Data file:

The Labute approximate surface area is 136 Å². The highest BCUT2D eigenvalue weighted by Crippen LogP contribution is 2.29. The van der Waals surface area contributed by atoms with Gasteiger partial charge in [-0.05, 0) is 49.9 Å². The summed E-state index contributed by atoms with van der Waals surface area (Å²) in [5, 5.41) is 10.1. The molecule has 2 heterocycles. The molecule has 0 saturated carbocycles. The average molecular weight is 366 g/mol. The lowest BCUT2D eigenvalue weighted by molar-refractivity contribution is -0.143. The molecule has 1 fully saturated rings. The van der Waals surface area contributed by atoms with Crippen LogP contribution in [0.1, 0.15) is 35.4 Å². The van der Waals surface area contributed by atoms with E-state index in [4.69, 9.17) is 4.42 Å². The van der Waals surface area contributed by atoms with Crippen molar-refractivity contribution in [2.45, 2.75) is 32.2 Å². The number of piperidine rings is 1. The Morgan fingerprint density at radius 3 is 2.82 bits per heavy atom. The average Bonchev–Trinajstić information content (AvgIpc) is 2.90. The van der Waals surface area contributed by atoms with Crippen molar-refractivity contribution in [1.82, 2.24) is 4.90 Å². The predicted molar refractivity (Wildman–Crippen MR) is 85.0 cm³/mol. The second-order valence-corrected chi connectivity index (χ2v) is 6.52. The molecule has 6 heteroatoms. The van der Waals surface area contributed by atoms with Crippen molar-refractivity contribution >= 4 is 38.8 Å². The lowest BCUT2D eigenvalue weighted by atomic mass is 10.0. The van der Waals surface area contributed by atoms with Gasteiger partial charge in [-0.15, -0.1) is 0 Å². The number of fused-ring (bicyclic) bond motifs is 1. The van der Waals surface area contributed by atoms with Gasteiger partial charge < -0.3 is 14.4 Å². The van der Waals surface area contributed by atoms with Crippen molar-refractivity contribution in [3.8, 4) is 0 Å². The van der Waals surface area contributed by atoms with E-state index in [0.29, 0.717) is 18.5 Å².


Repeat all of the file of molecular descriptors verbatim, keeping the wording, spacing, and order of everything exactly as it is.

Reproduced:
The Labute approximate surface area is 136 Å². The highest BCUT2D eigenvalue weighted by Crippen LogP contribution is 2.29. The van der Waals surface area contributed by atoms with Gasteiger partial charge in [-0.05, 0) is 49.9 Å². The summed E-state index contributed by atoms with van der Waals surface area (Å²) in [5, 5.41) is 10.1. The molecule has 2 heterocycles. The molecule has 0 saturated carbocycles. The average molecular weight is 366 g/mol. The lowest BCUT2D eigenvalue weighted by molar-refractivity contribution is -0.143. The molecule has 1 fully saturated rings. The van der Waals surface area contributed by atoms with Crippen LogP contribution in [0.1, 0.15) is 35.4 Å². The van der Waals surface area contributed by atoms with E-state index in [4.69, 9.17) is 4.42 Å². The van der Waals surface area contributed by atoms with Crippen molar-refractivity contribution in [2.45, 2.75) is 32.2 Å². The number of piperidine rings is 1. The Morgan fingerprint density at radius 3 is 2.82 bits per heavy atom. The average Bonchev–Trinajstić information content (AvgIpc) is 2.90. The van der Waals surface area contributed by atoms with Crippen molar-refractivity contribution in [1.82, 2.24) is 4.90 Å². The predicted molar refractivity (Wildman–Crippen MR) is 85.0 cm³/mol. The second-order valence-corrected chi connectivity index (χ2v) is 6.52. The molecule has 6 heteroatoms. The van der Waals surface area contributed by atoms with Crippen molar-refractivity contribution >= 4 is 38.8 Å². The lowest BCUT2D eigenvalue weighted by atomic mass is 10.0. The van der Waals surface area contributed by atoms with Gasteiger partial charge in [-0.15, -0.1) is 0 Å². The number of fused-ring (bicyclic) bond motifs is 1. The van der Waals surface area contributed by atoms with Gasteiger partial charge < -0.3 is 14.4 Å². The van der Waals surface area contributed by atoms with Crippen molar-refractivity contribution in [3.8, 4) is 0 Å². The van der Waals surface area contributed by atoms with E-state index in [0.29, 0.717) is 18.5 Å².